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15 March, 2012  ▪  Oleksandr Kramar

A Trade and Demographic Donor for Russia?

Russia’s accession to the WTO signals a renewed effort to draw Ukraine into a Eurasian union

Russiahas officially joined the World Trade Organisation. This may have far-reaching consequences for Ukraine – albeit more in geopolitics than in trade or economy. And Russia’s partners in the Customs Union may soon follow suit and also become WTO members.

Unlike Ukraine, Russia does not derive any obvious benefits from its WTO membership. Two-thirds of Russia’s trade volume is energy resources, which are not governed by WTO rules. In contrast, other products that are competitive on world markets, such as metal and grain, are much less significant in the structure of Russia’s economy and exports. And yet Russia has greatly expedited WTO membership negotiations in the past year, essentially agreeing to demands set by its partners, which is something it had previously avoided. It even de facto recognized Georgia’s customs borders that include Abkhazia and South Ossetia. It appears that the Kremlin is now willing to make sacrifices for the sake of an ambitious goal.


While the Ukrainian leadership kept repeating like mantras its declarations about Ukraine’s unchanged European choice, Putin always retorted: “We are not against it. We, too, are for integration from Lisbon to Vladivostok.” Nevertheless, the WTO was an immediate obstacle preventing Ukraine's membership into the Customs Union. Its founding members did not have WTO membership, and the prospect of complicating its relations with WTO partners had a cooling effect on even the most persistent supporters of Ukraine's Eurasian integration in the current government. Russia also had problems with Armenia and Kyrgyzstan – other potential members of the Customs Union and the Eurasian union, which already have WTO membership. In this context, with Russia, and later other Customs Union members joining the WTO, this final obstacle has been removed.

This may also explain the ‘unexpected change’ of Vladimir Putin’s stance on a free-trade zone in the CIS during the October summit of CIS leaders in Saint Petersburg, and his refusal to condition progress in the gas issue on Ukraine's immediate accession to the Customs Union. The agreement that was reached suggests the following scenario. Without making any sudden moves to the East, Ukraine will gradually lead negotiations with the EU up a blind alley and will wait to see “the first results of the performance of the Customs Union,” according to Viktor Yanukovych. By the end of 2012, Ukraine’s membership in the Customs Union and perhaps even in the Common Economic Space will be a done deal. All of this will be accompanied by mandatory assurances that Ukraine is ready, and even wants, to further integrate with the EU.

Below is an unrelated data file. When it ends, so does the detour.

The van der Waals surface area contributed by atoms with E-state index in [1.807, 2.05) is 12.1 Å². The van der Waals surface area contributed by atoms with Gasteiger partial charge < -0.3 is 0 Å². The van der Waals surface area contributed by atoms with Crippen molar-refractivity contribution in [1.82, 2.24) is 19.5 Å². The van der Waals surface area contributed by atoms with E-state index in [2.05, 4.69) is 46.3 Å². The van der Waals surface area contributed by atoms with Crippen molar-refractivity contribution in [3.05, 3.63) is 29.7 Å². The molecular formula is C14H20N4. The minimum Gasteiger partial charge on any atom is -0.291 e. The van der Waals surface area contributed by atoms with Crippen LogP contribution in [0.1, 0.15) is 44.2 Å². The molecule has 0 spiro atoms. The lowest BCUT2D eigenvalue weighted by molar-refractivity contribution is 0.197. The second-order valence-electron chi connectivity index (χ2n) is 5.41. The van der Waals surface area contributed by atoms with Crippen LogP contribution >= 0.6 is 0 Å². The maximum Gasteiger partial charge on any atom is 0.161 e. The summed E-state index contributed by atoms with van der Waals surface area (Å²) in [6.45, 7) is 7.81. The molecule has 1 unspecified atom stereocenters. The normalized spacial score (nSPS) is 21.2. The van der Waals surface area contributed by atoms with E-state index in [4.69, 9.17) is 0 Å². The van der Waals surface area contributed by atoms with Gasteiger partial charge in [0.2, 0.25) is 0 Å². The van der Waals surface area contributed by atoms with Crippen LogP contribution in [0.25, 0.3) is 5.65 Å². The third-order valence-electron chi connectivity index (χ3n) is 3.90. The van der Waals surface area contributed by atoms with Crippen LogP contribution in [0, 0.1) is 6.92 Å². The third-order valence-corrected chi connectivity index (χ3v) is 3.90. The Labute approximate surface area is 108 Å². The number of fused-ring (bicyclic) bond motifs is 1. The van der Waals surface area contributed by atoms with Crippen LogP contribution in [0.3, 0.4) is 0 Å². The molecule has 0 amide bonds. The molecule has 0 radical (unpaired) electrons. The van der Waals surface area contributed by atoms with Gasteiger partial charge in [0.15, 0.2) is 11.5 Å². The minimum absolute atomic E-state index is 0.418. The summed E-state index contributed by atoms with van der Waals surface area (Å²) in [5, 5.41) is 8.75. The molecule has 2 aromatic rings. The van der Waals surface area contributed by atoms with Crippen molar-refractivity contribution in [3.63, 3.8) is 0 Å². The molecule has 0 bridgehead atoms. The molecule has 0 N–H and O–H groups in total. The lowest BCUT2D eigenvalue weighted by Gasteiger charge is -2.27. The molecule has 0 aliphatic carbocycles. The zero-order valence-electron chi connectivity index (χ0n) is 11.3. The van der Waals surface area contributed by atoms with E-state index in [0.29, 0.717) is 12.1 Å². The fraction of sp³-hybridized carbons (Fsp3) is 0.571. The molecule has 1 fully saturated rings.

The integration and notification processes have been launched de facto: the Free-Trade Agreement has been signed with the CIS. In Saint Petersburg, Prime Minister Mykola Azarov essentially undertook the bringing of Ukraine’s legislation in line with the technical regulations of the Customs Union. Moreover, Ukraine has even pioneered a revival of the rouble zone by agreeing to switch to the rouble in its payments to Russia.

Meanwhile, a systematic campaign to brainwash the public is continuing in Ukraine. Speaker Volodymyr Lytvyn and Deputy Prime Minister Serhiy Tihipko have clearly said that if the EU puts forward some “excessive demands,” Ukraine may choose “the economically advantageous membership of the Customs Union.” How Ukrainian society will react to this is another matter, but the formal excuse – “Europe has turned us down” – is essentially ready to be employed. What remains to be done is to continue, and even step up, political repressions and frustrate the ratification, if not the signing, of the Association Agreement with the EU. But in fact, this has already happened.